Why #MeToo isn't taking off in Asia

by Anna Fifield / 21 November, 2017
RelatedArticlesModule - #MeToo sexual harassment

Protestors at a #MeToo march in Hollywood in November. Photo/Getty Images

Making sexual harassment unacceptable in Asia will require huge cultural shifts.

Women worldwide have taken to the internet to say “me too”, voicing solidarity and underlining the pervasiveness of sexual harassment. The biggest headlines have been in the US, with explosive allegations against film producer Harvey Weinstein, comedian Louis CK and gay actor Kevin Spacey.

In the UK, Defence Secretary Michael Fallon resigned and dozens of politicians have been accused of sexual harassment. Even in France, women have been using the phrase “balance ton porc”, or “squeal on your pig”, to speak out.

But in northern Asia, the movement has gained little traction. In these patriarchal – bordering on misogynistic – societies, sexual harassment by men with power over younger women is rife. Yet it’s seldom discussed, even in the current environment.

The state-run China Daily, the country’s flagship English-language newspaper, even had the temerity to claim that sexual harassment was a Western problem.

“Chinese men are taught to be protective of their women,” a column in the paper claimed. “Behaving inappropriately towards women, including harassing them sexually, contradicts every Chinese traditional value and custom.”

Not surprisingly, there was an outcry on social media, with women telling their stories and pointing to surveys such as one from 2015 that found more than 30% of college students had been sexually harassed. The paper withdrew the column.

In South Korea and Japan, where there’s a cultural expectation that office workers regularly drink with co-workers and bosses, women have also taken to social media to recount their experiences.

The big difference here is the way sexual harassment is treated. It is considered shameful to talk about it – the stigma is attached to the woman – and those brave enough to tell their stories are often blamed for what happened.

Take a recent Japanese case. Journalist Shiori Ito publicly levelled accusations of rape against Prime Minister Shinzo Abe’s close friend and biographer after her complaints to the police went nowhere, leading to suspicions of a political cover-up.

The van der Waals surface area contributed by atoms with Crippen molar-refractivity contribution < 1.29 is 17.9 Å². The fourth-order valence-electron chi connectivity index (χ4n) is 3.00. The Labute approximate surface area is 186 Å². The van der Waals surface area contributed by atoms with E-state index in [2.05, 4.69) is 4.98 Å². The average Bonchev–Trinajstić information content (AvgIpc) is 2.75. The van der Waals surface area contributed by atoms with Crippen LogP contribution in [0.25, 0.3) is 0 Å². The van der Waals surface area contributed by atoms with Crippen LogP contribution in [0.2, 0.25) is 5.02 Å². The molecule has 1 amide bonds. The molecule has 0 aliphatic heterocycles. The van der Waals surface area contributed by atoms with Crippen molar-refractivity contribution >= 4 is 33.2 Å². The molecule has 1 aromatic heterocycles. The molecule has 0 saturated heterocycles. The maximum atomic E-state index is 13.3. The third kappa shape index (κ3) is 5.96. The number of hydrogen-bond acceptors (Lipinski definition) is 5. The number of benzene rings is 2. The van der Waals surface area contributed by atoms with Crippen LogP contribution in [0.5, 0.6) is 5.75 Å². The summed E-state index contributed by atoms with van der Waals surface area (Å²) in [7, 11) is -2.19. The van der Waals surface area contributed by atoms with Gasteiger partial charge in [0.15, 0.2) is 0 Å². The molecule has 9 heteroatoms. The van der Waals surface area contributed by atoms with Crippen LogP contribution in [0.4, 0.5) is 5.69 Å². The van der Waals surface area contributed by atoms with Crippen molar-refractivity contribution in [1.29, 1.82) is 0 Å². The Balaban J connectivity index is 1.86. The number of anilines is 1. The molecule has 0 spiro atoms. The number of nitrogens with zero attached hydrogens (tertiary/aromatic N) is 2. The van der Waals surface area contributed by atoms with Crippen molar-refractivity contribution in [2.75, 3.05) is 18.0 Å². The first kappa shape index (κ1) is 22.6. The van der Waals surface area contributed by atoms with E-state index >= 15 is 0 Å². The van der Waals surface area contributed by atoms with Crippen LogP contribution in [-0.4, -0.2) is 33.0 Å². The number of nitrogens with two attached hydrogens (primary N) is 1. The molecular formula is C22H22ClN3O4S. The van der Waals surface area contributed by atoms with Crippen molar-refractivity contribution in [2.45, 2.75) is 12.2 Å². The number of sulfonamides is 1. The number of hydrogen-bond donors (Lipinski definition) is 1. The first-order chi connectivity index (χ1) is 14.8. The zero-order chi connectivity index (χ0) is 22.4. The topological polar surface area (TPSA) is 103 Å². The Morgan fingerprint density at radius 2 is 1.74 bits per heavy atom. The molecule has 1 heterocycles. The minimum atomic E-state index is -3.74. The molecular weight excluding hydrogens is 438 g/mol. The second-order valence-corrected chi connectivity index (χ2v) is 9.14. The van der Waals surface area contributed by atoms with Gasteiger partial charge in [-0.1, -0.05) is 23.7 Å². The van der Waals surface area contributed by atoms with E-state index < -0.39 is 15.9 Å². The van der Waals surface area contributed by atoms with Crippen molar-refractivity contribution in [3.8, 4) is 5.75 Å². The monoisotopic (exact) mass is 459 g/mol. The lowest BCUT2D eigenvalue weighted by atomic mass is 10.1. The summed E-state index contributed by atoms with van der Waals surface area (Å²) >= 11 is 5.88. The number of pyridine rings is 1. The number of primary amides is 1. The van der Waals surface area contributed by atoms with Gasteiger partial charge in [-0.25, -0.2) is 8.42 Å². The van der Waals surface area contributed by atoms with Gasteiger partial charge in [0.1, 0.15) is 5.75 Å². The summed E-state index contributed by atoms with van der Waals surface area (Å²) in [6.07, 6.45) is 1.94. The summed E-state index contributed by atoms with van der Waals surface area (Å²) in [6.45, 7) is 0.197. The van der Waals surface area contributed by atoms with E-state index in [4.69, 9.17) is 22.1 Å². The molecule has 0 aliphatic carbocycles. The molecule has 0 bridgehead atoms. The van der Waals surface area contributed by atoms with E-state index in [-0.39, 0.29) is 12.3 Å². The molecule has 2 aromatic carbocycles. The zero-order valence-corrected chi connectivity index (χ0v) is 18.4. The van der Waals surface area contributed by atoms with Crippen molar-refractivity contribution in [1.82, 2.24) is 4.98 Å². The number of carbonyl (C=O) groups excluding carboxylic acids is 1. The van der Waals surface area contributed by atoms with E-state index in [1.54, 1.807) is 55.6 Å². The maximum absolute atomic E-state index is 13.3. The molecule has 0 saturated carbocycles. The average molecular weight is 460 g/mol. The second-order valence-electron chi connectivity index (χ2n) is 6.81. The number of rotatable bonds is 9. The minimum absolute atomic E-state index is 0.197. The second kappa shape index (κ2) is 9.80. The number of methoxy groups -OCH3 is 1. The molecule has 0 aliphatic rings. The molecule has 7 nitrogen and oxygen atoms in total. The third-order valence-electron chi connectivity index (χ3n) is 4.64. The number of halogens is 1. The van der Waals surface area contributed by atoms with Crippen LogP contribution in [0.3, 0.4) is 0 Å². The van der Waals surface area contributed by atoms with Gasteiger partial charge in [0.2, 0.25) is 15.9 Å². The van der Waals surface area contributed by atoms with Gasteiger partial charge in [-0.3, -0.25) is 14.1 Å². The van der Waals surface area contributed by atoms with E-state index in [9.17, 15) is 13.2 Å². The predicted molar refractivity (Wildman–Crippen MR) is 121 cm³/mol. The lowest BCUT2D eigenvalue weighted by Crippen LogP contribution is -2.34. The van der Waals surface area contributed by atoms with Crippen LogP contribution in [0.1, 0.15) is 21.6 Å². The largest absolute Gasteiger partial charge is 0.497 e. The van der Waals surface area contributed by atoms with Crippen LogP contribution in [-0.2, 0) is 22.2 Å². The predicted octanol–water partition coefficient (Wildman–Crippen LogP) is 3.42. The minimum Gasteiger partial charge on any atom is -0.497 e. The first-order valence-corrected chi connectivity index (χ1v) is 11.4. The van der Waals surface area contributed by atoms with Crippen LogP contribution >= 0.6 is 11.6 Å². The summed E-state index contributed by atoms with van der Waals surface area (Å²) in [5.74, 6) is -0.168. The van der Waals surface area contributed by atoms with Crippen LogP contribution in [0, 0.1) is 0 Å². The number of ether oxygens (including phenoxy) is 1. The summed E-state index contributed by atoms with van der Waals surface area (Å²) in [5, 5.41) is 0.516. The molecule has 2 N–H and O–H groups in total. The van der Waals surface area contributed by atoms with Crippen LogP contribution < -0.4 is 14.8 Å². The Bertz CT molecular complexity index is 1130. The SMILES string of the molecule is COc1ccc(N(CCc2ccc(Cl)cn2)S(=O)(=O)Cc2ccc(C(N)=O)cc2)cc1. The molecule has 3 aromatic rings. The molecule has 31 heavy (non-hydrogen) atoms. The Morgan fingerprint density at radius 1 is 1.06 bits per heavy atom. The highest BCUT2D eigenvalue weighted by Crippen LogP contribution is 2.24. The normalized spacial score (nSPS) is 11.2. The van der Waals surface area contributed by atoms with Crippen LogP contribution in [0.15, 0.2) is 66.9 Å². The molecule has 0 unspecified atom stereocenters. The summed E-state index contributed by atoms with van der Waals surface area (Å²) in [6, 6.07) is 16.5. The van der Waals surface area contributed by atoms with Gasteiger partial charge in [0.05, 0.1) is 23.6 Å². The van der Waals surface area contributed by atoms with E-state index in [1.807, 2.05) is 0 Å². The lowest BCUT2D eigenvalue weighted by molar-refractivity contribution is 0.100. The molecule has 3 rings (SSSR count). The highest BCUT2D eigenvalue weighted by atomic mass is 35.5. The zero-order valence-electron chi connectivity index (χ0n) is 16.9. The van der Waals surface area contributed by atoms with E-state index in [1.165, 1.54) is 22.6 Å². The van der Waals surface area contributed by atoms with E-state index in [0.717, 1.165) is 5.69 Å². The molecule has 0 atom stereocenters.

The accusations caused shock – that a woman would have the audacity to speak about a sexual assault and also name her alleged perpetrator.

The idea that the woman must have been, in some way, “asking for it” is pervasive here.

Japan’s news broadcaster NHK asked men what they thought constituted “sexual consent”. Almost a quarter said that if a woman was wearing skimpy clothes, she was consenting, and more than a third said a woman who got drunk was agreeing to sex, the Daily Beast reported.

It’s a similar situation in South Korea, where the Education Ministry’s curriculum guidelines for high-school sex education say that if a man spends a lot of money on dates, “it is natural that he would want a commensurate compensation from the woman”. The ministry also tells girls that if they’re sexually harassed on the subway, they should step on the man’s foot “as if by mistake”, according to the Korea Herald.

So, what would it take to change the culture in this part of the world?

Some Japanese women have been tweeting to ask if this global “Me too” movement could lead to more accountability. In South Korea, the movement has struck a chord two years after a woman was murdered in a public toilet by a man who complained he was always ignored by the opposite sex.

But making sexual harassment, rather than the reporting of it, socially unacceptable will require huge cultural shifts. Japan and South Korea are among the least-advanced nations in the gender-equality stakes. Here’s hoping women in Asia will be able to speak up the same way women in the West are now.

New Zealander Anna Fifield is Tokyo bureau chief for the Washington Post.

This article was first published in the November 25, 2017 issue of the New Zealand Listener.

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